Single drone inseminated super-sisters
To test the effects of relatedness and nutritional status on larval selection for queen rearing in colonies headed by single drone inseminated super-sister queens, we followed similar methods as described above (Experiment 5 a). However, the queens used in this experiment were super-sisters (same mother and same father; genetic relatedness of 0.75) that were each inseminated with semen from a different single drone; whereas the queens used in the previous experiment were open mated. The super-sister queens for this experiment were obtained from Glenn Apiaries, CA. We established these experimental super-sister queen colonies two months before the initiation of the experiment to make sure that the worker bee population at the initiation of the experiment were progeny of the sister-queens. Chi-squared test87 was performed to analyze the data, using SPSS Statistics (2008) 16.0. As there was no significant difference between replicates, we pooled the data from all replicates within a treatment group for analysis.
All data generated or analyzed during this study are included in this published article (and its Supplementary Information files).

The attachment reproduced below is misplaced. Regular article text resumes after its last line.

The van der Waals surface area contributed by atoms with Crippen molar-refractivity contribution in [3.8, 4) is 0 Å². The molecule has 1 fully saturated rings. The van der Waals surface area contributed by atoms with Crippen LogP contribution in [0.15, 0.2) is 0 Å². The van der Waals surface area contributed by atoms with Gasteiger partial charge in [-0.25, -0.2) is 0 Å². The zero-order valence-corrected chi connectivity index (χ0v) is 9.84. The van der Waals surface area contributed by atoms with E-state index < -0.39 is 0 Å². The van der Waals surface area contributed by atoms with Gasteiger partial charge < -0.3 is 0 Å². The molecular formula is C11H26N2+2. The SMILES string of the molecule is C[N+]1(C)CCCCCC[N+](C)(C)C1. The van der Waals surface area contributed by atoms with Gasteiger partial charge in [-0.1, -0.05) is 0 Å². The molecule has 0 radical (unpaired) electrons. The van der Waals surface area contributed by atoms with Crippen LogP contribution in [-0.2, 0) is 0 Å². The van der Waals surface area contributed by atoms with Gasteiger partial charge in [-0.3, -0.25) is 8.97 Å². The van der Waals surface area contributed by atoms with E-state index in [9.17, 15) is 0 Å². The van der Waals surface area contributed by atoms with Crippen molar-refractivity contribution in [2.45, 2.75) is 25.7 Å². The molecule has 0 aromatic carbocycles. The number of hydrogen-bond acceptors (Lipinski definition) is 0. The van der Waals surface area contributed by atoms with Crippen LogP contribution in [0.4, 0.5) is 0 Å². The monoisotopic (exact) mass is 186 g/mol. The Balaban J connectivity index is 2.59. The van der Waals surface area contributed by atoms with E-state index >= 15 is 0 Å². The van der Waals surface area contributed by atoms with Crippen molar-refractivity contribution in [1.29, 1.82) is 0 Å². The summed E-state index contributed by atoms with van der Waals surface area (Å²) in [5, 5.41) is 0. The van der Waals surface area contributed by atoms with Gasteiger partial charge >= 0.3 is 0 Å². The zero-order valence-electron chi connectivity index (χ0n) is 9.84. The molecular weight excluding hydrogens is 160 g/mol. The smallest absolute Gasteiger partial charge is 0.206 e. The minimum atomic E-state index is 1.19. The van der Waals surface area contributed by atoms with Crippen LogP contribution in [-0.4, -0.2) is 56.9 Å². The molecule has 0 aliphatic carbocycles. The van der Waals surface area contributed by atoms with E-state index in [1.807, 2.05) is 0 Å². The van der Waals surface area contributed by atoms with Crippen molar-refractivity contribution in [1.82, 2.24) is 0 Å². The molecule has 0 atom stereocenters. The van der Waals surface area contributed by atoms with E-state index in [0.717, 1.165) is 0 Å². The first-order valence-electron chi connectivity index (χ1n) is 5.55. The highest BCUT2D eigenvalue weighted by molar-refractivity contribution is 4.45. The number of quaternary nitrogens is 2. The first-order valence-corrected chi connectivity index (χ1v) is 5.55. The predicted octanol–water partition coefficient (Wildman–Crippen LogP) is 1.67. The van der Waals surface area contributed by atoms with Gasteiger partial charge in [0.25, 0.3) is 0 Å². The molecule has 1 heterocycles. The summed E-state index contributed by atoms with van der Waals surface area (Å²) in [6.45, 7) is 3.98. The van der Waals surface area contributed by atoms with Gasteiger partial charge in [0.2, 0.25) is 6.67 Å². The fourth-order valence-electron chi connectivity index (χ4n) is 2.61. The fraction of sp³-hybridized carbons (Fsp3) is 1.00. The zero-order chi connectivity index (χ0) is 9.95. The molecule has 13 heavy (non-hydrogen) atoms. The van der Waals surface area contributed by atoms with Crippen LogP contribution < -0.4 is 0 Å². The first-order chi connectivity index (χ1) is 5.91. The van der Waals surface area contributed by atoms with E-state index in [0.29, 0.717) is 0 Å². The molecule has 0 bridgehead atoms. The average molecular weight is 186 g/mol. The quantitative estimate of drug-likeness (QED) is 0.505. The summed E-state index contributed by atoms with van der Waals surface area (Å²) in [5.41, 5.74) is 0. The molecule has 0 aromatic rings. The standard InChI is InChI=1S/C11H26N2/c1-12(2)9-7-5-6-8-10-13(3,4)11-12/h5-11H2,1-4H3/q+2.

Publisher's note: Springer Nature remains neutral with regard to jurisdictional claims in published maps and institutional affiliations.
This research was supported by grants from the USDA/NRI 2004-35302-15031 to T. Pankiw, as well as support from the Texas Honey Bee Legislative Initiative. The funders had no role in study design, data collection and analysis, decision to publish, or preparation of the manuscript. We thank Kashyap Basu for assistance with graphics in the manuscript. All data is available in the main text or the supplementary materials.
Electronic supplementary material
About this article
Rights and permissions
Open Access This article is licensed under a Creative Commons Attribution 4.0 International License, which permits use, sharing, adaptation, distribution and reproduction in any medium or format, as long as you give appropriate credit to the original author(s) and the source, provide a link to the Creative Commons license, and indicate if changes were made. The images or other third party material in this article are included in the article’s Creative Commons license, unless indicated otherwise in a credit line to the material. If material is not included in the article’s Creative Commons license and your intended use is not permitted by statutory regulation or exceeds the permitted use, you will need to obtain permission directly from the copyright holder. To view a copy of this license, visit http://creativecommons.org/licenses/by/4.0/.